Simon Wiesenthal (December 31, 1908 – September 20, 2005) was a Jewish Austrian Holocaust survivor, Nazi hunter, and writer. He studied architecture and was living in Lwów at the outbreak of World War II. He survived the Janowska concentration camp (late 1941 to September 1944), the Kraków-Płaszów concentration camp (September to October 1944), the Gross-Rosen concentration camp, a death march to Chemnitz, Buchenwald, and the Mauthausen-Gusen concentration camp (February to 5 May 1945).
After the war, Wiesenthal dedicated his life to tracking down and gathering information on fugitive Nazi war criminals so that they could be brought to trial. In 1947, he co-founded the Jewish Historical Documentation Centre in Linz, Austria, where he and others gathered information for future war crime trials and aided refugees in their search for lost relatives.
- You're a religious man. You believe in God and life after death. I also believe. When we come to the other world and meet the millions of Jews who died in the camps and they ask us, 'What have you done?' there will be many answers. You will say, 'I became a jeweler.' Another will say, 'I smuggled coffee and American cigarettes.' Still another will say, 'I built houses,' but I will say, 'I didn't forget you.'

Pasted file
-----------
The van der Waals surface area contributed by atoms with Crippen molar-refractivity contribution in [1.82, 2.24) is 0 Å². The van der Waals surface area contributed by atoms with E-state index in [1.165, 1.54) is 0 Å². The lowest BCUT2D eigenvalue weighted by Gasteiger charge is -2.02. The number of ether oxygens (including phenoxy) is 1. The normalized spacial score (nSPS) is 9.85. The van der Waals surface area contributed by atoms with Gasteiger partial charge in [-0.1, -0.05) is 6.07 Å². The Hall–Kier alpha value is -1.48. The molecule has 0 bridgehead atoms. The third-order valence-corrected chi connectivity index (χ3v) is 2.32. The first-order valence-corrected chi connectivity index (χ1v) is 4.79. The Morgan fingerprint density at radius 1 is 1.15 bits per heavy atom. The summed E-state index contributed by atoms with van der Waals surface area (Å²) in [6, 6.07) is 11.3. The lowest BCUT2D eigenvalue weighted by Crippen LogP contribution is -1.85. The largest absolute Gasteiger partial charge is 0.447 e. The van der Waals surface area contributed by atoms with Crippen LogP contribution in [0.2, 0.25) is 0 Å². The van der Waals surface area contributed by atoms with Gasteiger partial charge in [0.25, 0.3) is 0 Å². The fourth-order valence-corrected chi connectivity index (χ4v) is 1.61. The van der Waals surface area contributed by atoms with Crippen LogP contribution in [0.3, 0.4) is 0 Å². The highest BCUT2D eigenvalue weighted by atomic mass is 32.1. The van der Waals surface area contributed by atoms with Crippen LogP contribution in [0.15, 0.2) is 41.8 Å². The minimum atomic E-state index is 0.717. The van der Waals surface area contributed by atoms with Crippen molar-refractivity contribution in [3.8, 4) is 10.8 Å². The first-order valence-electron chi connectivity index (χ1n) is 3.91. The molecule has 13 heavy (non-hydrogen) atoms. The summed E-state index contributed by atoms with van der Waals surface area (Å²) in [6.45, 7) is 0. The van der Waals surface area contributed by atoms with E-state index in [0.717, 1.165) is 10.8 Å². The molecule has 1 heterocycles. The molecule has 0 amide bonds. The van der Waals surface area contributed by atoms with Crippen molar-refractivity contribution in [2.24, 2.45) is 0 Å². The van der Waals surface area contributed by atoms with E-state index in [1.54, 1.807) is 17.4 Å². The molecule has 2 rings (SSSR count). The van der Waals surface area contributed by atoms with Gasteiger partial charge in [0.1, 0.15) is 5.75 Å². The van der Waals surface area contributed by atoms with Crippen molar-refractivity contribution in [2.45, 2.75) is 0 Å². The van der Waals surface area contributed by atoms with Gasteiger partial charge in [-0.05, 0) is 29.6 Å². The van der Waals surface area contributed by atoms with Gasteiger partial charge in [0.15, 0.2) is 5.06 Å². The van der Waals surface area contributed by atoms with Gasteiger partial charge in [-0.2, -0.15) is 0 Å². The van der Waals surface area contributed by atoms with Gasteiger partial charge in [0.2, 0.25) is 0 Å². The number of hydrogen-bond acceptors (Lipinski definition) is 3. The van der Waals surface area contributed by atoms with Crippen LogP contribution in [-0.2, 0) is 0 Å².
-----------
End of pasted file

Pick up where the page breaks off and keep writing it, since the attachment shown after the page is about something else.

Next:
- Survivors should be like seismographs... They should sense danger before others do, identify its outlines and reveal them. They are not entitled to be wrong a second time or regard as harmless something that might lead to catastrophe.
- There is no freedom without justice.
- Although this maxim is associated with Wiesenthal (e.g. "Honoring Simon Wiesenthal", Congressional Record—House, Vol. 151, Pt. 15, 21 September 2005, p. 20804), he did not originate the quote, which appears in the context of the labor movement in the 19th century (e.g. Alexander Spencer, "Maintain Your Union", The Typographical Journal, Vol. 10, No. 7, 1 April 1897, p. 266).
Quotes about WiesenthalEdit
- Simon Wiesenthal told me that any political party in a democracy that uses the word 'freedom' in its name is either Nazi or Communist.
- Robert D. Kaplan, Balkan Ghosts p. liii